Two factors that are dictating how enterprises are conducting business today are – the incessant deluge of data and the proliferation of cloud-based services. Companies need insightful information that is actionable and one that leads to better exploiting market opportunities and ensuring customer delight in a time-bound fashion.
Converting the vast amounts of data that is present in the cloud needs brute computing power and the supreme discerning capability to convert it into informational assets. The sheer volume of data available today along with the complexities of dealing with unstructured data that comprises the bulk of all data available is a herculean task. But today’s customers whether they are bracketed under B2B or B2C need instant results. Thus it’s time enterprises revamp their information management and business intelligence approaches in order to streamline their businesses with the exigencies dictated by the new age business drivers – Big Data and Cloud.
Improved cloud data management solutions
Global IT research and advisory firm Gartner, Inc. describes Enterprise Information Management (EIM) as an integrative discipline for structuring, describing and governing information assets across organizational and technological boundaries to improve efficiency, promote transparency and enable business insight.
EIM can get overwhelming at times since it includes a whole host of services to check the authenticity of data, converting unstructured and semi-structured data into fully structured data, right integration of data, managing its quality at all times, reporting and formulating strategies to best utilize it in a corporate landscape, and so on.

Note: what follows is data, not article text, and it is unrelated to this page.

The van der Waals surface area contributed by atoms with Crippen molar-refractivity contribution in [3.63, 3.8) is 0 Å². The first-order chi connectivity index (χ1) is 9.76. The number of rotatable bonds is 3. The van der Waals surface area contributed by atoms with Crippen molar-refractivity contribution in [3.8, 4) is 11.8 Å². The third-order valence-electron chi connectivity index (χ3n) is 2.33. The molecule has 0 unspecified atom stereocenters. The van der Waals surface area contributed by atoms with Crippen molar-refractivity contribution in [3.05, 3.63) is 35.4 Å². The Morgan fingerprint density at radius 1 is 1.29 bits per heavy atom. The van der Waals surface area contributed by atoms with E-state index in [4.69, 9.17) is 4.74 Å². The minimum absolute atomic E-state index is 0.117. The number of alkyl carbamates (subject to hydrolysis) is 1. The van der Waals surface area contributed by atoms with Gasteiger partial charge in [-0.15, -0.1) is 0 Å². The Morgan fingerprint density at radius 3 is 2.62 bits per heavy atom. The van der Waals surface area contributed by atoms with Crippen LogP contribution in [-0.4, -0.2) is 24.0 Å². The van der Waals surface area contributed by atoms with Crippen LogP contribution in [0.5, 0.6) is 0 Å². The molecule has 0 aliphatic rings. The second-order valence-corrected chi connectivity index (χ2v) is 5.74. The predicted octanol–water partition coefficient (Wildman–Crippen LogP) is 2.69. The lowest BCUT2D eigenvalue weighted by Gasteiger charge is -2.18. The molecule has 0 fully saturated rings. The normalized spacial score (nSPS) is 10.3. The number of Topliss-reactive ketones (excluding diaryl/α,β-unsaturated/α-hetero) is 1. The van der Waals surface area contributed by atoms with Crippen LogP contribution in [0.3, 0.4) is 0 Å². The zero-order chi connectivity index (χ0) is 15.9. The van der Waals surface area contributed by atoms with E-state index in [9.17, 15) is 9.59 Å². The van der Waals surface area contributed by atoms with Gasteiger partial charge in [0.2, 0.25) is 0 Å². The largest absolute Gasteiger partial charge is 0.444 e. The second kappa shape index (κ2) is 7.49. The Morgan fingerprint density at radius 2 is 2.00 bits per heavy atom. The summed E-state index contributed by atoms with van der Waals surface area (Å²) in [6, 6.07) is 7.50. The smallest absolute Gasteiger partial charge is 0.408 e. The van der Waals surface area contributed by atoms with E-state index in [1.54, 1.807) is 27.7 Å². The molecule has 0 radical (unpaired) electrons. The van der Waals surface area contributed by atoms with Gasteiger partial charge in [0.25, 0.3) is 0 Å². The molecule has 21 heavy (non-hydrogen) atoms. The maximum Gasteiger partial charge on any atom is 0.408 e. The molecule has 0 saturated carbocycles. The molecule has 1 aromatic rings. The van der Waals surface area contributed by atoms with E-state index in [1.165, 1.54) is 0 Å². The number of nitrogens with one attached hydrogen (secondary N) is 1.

Enterprises need solutions that provide end-to-end data management services encompassing the complete EIM life cycle. The different phases involved viz. architecting, designing, and implementing of humungous data pools need to be taken into special consideration. Formulating the right basis for the architecture of the data is half the battle won. You need the right information architecture to come up with a game plan for utilizing the data and exploiting it for competitive advantage.
Base your information architecture on the following:
- Designing a dynamic data model
- Focusing on data that is reusable
- Effortlessly deploying the Metadata
Extract, Transform, Load
Your enterprise data could be residing in multiple locations in various public and private cloud configurations. Successfully mining all the data itself is hard work. Finding the relationship between the various types of data mined can be arduous. Nonetheless integrating all information is the basis for all EIM strategies.
Your information database needs a scientific approach to handling it. First zero in on a particular data set and then extract the right information from that database to get what you require. The second step involves transforming that data using a set of predefined rules to cleanse the data and convert it into the much-needed form and functionality. The final step involves loading that transformed data into an integrated database wherein it will be referred to every time some action needs to be taken or insights need to be derived.
Analytics that propel businesses forward
Business analytics is a hot domain and corporate head honchos are investing huge sums of money in this direction. Analytics fundamentally involves the use of statistical methodologies to explore vast swathes of data for business gains. Data-driven organizations around the world are benefitting by deploying advanced analytical tools onto data residing in the cloud.
An enterprise’s gain from business analytics depends on the following three factors:
- The quality of data accessed
- Availability of skilled data analysts
- The existence of a data-driven culture
It is the job of the enterprise data analyst to comb through cloud data and come up with a reliable knowledge base to exploit future business opportunities. The statistical methodologies and technologies used are as important as the domain proficiency of the personnel handling the data, to say the least.